Date of Award
Magnetic resonance imaging, ultra-high field, depression, trigeminal neuralgia, spectroscopy, GABA
Neurological and neuropsychiatric diseases and disorders are a major burden on society, impairing the health and functioning of millions of people every year. There is a need to define the biological bases of these diseases and identify potential biomarkers to improve diagnosis, monitoring, and treatment efficacy across multiple diseases.
Magnetic resonance imaging (MRI) is a noninvasive imaging technique which facilitates detection of brain lesions and visualization of the brain overall. However, limitations in contrast and resolution at clinical field strengths may hinder investigation of the underlying biological mechanisms of these diseases. Ultra-high field MRI scanners, such as those at 7-Tesla, can enhance biomarker detection because they provide superior contrast, resolution, and signal-to-noise-ratio (SNR) in feasible scan times. Since ultra-high field systems come with their own unique set of technical challenges, especially as applied to brain imaging, technique optimization and development is often required.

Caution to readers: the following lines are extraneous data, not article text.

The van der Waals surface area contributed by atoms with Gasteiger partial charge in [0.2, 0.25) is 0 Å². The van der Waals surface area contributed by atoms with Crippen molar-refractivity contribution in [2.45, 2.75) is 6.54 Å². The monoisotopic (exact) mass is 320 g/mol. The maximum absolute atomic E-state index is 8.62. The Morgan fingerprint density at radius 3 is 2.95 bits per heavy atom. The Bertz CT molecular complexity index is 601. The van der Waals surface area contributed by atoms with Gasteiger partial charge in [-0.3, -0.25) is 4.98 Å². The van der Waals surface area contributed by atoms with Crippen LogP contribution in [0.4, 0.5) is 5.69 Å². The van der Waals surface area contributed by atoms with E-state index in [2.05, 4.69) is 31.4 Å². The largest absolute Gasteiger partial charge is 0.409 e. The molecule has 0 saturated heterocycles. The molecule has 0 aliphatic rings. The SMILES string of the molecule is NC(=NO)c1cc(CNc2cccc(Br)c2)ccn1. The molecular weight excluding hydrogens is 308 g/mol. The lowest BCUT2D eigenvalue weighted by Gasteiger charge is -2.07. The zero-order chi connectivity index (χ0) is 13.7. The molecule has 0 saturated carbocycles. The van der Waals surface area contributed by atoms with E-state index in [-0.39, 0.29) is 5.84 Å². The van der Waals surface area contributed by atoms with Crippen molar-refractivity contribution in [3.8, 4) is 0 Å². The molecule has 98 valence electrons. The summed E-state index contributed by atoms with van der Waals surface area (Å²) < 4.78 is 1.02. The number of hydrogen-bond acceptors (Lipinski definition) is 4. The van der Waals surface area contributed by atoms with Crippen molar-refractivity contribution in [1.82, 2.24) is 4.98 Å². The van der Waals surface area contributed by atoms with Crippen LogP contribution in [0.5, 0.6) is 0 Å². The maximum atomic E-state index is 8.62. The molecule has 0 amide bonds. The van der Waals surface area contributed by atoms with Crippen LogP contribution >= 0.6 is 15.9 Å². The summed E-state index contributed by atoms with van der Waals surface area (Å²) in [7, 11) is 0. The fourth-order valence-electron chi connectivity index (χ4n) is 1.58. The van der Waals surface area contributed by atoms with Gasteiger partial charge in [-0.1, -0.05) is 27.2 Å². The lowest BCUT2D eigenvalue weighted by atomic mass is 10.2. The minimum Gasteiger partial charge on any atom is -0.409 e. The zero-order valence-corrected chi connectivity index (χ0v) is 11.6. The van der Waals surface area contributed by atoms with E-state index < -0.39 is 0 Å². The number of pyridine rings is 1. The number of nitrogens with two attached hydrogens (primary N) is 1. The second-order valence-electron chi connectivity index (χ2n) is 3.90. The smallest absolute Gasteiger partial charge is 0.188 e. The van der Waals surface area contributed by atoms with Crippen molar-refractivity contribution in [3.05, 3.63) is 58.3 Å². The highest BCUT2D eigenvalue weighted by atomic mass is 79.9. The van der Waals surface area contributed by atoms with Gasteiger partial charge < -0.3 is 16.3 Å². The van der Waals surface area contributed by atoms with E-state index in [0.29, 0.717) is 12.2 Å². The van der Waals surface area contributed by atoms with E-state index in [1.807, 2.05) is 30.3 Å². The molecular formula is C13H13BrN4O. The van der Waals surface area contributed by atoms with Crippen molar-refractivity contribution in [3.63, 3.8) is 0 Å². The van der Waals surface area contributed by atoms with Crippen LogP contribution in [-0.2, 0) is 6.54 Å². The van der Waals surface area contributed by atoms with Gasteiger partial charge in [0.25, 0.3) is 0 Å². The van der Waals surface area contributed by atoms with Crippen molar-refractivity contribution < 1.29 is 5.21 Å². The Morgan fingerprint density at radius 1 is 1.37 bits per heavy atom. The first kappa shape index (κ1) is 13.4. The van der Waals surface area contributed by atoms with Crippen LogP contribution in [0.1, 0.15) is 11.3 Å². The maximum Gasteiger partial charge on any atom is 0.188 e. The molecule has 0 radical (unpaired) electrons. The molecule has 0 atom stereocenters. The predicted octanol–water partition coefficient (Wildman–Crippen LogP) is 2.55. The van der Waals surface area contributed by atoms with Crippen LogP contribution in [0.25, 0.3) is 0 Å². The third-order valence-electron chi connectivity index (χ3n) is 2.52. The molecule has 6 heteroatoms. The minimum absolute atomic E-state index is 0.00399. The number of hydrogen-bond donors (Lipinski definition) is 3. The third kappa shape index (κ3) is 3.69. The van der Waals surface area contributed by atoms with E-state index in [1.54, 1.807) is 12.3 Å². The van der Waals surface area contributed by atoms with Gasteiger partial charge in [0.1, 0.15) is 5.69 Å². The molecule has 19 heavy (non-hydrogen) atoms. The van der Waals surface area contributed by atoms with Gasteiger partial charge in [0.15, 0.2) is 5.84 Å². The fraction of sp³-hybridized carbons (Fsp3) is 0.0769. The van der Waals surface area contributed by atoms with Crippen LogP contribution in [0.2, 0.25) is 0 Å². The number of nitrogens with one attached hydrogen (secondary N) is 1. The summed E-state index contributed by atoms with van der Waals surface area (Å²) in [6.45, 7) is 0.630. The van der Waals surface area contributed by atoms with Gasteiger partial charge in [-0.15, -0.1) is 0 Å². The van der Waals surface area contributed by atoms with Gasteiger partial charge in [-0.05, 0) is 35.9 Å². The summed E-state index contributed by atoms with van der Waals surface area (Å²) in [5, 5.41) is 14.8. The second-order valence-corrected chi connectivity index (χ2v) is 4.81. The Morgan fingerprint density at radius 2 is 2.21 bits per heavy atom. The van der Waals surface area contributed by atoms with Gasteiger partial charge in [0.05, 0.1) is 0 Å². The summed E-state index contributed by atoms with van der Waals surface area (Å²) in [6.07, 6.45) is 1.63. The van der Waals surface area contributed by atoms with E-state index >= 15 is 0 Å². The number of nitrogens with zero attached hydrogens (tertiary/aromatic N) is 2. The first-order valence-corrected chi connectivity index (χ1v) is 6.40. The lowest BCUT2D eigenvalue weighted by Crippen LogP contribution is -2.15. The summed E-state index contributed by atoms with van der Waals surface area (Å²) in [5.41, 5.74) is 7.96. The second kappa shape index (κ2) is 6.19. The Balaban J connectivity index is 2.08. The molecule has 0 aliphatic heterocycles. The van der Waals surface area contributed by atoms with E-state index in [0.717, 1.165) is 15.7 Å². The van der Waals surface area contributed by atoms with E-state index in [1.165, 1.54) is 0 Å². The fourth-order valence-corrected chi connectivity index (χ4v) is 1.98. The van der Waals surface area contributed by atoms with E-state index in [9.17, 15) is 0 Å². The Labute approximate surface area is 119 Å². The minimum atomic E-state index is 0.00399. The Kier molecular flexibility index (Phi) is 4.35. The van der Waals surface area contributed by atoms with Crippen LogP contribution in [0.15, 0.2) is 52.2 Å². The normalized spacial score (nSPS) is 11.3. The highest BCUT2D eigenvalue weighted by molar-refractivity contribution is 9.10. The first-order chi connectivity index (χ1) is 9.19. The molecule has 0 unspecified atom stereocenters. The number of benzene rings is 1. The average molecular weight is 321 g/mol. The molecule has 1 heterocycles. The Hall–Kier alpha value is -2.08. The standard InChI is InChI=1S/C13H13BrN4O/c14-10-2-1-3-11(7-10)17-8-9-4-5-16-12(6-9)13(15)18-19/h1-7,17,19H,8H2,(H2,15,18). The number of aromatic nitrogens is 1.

To address these concerns while leveraging the advantages of 7-Tesla MRI, we have designed and conducted studies to provide high-resolution imaging of small structures and high spectral resolution of metabolite concentrations in clinically feasible scan times. As a group, these studies provide support for the usefulness of ultra-high field MRI for revealing disease pathophysiology through the detection of biomarkers, which may be unclear or below the threshold of detectability at clinical field strengths.
The purpose of this work was to investigate anatomical and spectroscopic biomarkers in the brain. Specifically, we analyzed limbic structure subfield volumes, including subfields of the hippocampus, amygdala, and thalamus, for diseases including major depressive disorder (MDD) and trigeminal neuralgia (TN). We found a significant reduction in the right CA2/3 subfield volume of the hippocampus in MDD patients compared to healthy controls. In TN, we found significant differences in subfield volumes between patients and controls, specifically in the nerve cross-sectional-area, in the basal and paralaminar subnuclei of the amygdala, and in the central lateral subnucleus and the inferior and lateral pulvinar subnuclei of the thalamus. We also developed a method for detecting gamma-Aminobutyric acid (GABA) with spectroscopic editing, with potential application to MDD. In summary, we have presented significant findings in biomarker detection and a novel method for spectroscopic signal editing of GABA at ultra-high field MRI.
Alper, Judy, "Ultra-high Field MRI Methods for Precise Anatomical and Spectroscopic Measurements in the Brain and Application to Neurological and Neuropsychiatric Diseases" (2023). CUNY Academic Works.